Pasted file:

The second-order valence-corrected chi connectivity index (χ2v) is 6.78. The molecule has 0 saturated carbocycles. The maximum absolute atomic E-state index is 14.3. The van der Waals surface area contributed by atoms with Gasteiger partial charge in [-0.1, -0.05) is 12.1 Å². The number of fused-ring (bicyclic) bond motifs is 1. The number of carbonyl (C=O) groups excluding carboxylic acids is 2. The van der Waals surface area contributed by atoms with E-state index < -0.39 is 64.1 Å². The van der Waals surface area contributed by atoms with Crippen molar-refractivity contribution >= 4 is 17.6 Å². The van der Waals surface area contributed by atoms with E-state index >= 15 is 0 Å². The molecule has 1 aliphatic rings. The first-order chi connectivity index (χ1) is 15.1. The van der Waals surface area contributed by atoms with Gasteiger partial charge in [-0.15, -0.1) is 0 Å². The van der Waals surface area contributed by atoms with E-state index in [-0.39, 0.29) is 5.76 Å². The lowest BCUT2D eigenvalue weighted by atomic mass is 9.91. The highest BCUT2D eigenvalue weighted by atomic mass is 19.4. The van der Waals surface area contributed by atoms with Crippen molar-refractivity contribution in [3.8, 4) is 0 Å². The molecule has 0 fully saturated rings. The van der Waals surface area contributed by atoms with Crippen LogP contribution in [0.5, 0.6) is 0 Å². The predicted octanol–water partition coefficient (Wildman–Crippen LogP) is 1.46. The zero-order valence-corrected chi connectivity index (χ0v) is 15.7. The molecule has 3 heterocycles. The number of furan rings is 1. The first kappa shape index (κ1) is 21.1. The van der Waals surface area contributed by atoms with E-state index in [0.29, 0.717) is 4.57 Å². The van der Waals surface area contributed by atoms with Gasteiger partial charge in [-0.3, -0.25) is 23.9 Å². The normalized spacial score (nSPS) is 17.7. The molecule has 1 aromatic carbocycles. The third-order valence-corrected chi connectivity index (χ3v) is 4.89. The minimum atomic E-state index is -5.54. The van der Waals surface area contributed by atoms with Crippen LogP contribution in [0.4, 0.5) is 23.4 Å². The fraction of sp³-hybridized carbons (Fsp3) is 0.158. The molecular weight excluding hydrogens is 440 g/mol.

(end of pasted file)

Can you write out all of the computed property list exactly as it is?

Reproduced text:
The second-order valence-corrected chi connectivity index (χ2v) is 6.78. The molecule has 0 saturated carbocycles. The maximum absolute atomic E-state index is 14.3. The van der Waals surface area contributed by atoms with Gasteiger partial charge in [-0.1, -0.05) is 12.1 Å². The number of fused-ring (bicyclic) bond motifs is 1. The number of carbonyl (C=O) groups excluding carboxylic acids is 2. The van der Waals surface area contributed by atoms with E-state index < -0.39 is 64.1 Å². The van der Waals surface area contributed by atoms with Crippen molar-refractivity contribution >= 4 is 17.6 Å². The van der Waals surface area contributed by atoms with E-state index >= 15 is 0 Å². The molecule has 1 aliphatic rings. The first-order chi connectivity index (χ1) is 15.1. The van der Waals surface area contributed by atoms with Gasteiger partial charge in [-0.15, -0.1) is 0 Å². The van der Waals surface area contributed by atoms with E-state index in [-0.39, 0.29) is 5.76 Å². The lowest BCUT2D eigenvalue weighted by atomic mass is 9.91. The highest BCUT2D eigenvalue weighted by atomic mass is 19.4. The van der Waals surface area contributed by atoms with Crippen molar-refractivity contribution in [3.8, 4) is 0 Å². The molecule has 0 fully saturated rings. The van der Waals surface area contributed by atoms with Crippen LogP contribution in [0.5, 0.6) is 0 Å². The predicted octanol–water partition coefficient (Wildman–Crippen LogP) is 1.46. The zero-order valence-corrected chi connectivity index (χ0v) is 15.7. The molecule has 3 heterocycles. The number of furan rings is 1. The first kappa shape index (κ1) is 21.1. The van der Waals surface area contributed by atoms with E-state index in [0.29, 0.717) is 4.57 Å². The van der Waals surface area contributed by atoms with Gasteiger partial charge in [-0.3, -0.25) is 23.9 Å². The normalized spacial score (nSPS) is 17.7. The molecule has 1 aromatic carbocycles. The third-order valence-corrected chi connectivity index (χ3v) is 4.89. The minimum atomic E-state index is -5.54. The van der Waals surface area contributed by atoms with Crippen LogP contribution in [0.4, 0.5) is 23.4 Å². The fraction of sp³-hybridized carbons (Fsp3) is 0.158. The molecular weight excluding hydrogens is 440 g/mol.